- By Dr John Middleton
- Acting President, Faculty of Public Health
The public health settlement announced last week signifies a real-terms decrease in allocations for public health in England.
Local authority officers may have got used to the year-on-year austerity meted out by central government. It has taken out over £10bn since 2011. But the public health community will not be happy to be drawn into the race to the bottom.
The sector’s move from the health service to local authorities was intended to protect public health from decades of stifling under the juggernaut of acute care; to put public health where it belonged and to protect and grow it.
The sum of £2.79bn for 2015-16 is the same amount as last year’s public health ringfence. It is particularly galling at a time when clinical commissioning groups in the health service have had funding increases.
It does not enhance this government’s reputation, nor does it aim to prevent more illness and disability. And it does not suggest central government is any closer to thinking and acting in an integrated way on improving health and independence, and reducing disability and disease.
Figures from Local Authority Revenue Expenditure and Financing: 2014-15 Budget, England show public health budgeted expenditure is £2.84bn, so it would appear that councils are planning to fund the £54m balance from other sources.
The scope for local authorities to apply their funds in a discretionary fashion towards major public health issues is limited – £2.18bn goes on prescribed functions and major commissions in sexual health, drugs and school nursing. In all the other budget areas the amounts committed are puny given the scale of the problems.
There are about 30 director of public health vacancies nationwide and this vacuum enables councils to use public health funds to prop up budgets elsewhere.
We are a huge distance away from ‘industrial scale’ services to prevent smoking, alcohol, dietary and inactivity related ill health.
There is not so much a risk as a certainty that public health money will be diverted to other spending areas. There are about 30 director of public health vacancies nationwide and the senior management vacuum enables councils to use public health funds to prop up budgets elsewhere.
The faculty’s local advisory committees tell us this is happening around the country. Some councils do so for survival; others use finesse to move it to “public health wider determinants budgets” or use funds to reshape existing council services towards more defined health outcomes.
Some directors of public health, striving to be corporate players, are concerned with the reality of protecting services that we have championed as public health services – early years, young people’s job opportunities and welfare rights.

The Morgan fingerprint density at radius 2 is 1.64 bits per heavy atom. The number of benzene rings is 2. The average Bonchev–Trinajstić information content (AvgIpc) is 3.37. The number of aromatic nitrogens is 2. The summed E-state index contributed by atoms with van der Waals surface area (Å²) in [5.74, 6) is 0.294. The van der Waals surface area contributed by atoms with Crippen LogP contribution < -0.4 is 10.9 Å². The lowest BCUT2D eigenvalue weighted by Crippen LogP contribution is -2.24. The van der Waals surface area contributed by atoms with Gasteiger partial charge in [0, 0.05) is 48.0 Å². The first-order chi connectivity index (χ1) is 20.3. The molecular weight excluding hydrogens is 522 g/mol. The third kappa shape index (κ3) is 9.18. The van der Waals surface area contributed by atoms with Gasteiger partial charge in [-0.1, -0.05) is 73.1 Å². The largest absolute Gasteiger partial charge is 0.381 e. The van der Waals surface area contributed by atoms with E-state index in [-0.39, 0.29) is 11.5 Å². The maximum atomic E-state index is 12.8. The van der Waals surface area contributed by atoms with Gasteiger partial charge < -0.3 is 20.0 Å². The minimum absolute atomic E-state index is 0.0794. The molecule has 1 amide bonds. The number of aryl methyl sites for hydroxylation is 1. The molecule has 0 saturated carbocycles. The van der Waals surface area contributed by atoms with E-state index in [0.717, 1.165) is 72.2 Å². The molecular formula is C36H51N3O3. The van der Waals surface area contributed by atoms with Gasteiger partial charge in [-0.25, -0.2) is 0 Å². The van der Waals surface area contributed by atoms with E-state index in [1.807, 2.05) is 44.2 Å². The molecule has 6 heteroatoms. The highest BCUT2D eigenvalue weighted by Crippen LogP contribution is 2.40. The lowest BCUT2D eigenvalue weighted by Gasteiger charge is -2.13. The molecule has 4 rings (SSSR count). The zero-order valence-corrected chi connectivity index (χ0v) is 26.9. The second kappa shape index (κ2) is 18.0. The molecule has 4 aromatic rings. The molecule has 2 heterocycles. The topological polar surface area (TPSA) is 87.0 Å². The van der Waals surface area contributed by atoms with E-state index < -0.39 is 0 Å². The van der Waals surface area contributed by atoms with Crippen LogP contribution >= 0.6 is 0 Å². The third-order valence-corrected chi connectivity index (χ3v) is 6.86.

The UK Faculty of Public Health believes the funding allocation for public health is far too small. The amount transferred from the NHS for all public health services was only £4bn although I made the case for another billion to be moved across. Then health secretary Andrew Lansley professed his commitment to protecting and growing public health and getting the nation healthy.
However, it is clear that aspiration remains empty political rhetoric. It is disingenuous of the government to talk in terms of two-year allocations and to answer every challenge from fat and fitness to food poverty and accident prevention by saying “£5bn is available” to tackle them.
Public health services represent less than 3% of local government funding. The overall cut in public services should be the major public health concern. Local government budgets have been hammered relentlessly over recent years. And that hammering has disproportionately affected the poorer, mainly northern, councils with the highest mortality rates. The councils with the highest death rates had the highest cuts in revenue support grant.
Few councils have seriously risen to the ‘health in all policies’ challenge. The idea of health impact statements in all policy documents is seen as bureaucratic.
We are seeing rises in suicide rates associated with economic decline. The movement in policy has been to exacerbate public health inequality – less invested in early years, adolescent health and jobs, workplace health and in reducing income inequalities. The only area in which we may see a genuine capacity for councils to improve health is through their commitments and interest in healthy town planning and the housing improvement agenda.
FPH would like to see whole council expenditure shift towards health improvement. Few types of council have seriously risen to the ‘health in all policies’ challenge. Some councils are looking to use the housing revenue account towards healthy repairs and warm homes, to use the roads maintenance budgets to reduce deaths and disability to pedestrians, or develop the health outcomes achieved through leisure services.
However, the idea of health impact statements in all council policy documents is seen as a bureaucratic imposition on hard-pressed officers. The big prize will not only be to commit the ringfenced funds wisely, but to commit to health improvement in all council spend.
- This article was first published by the Local Government Chronicle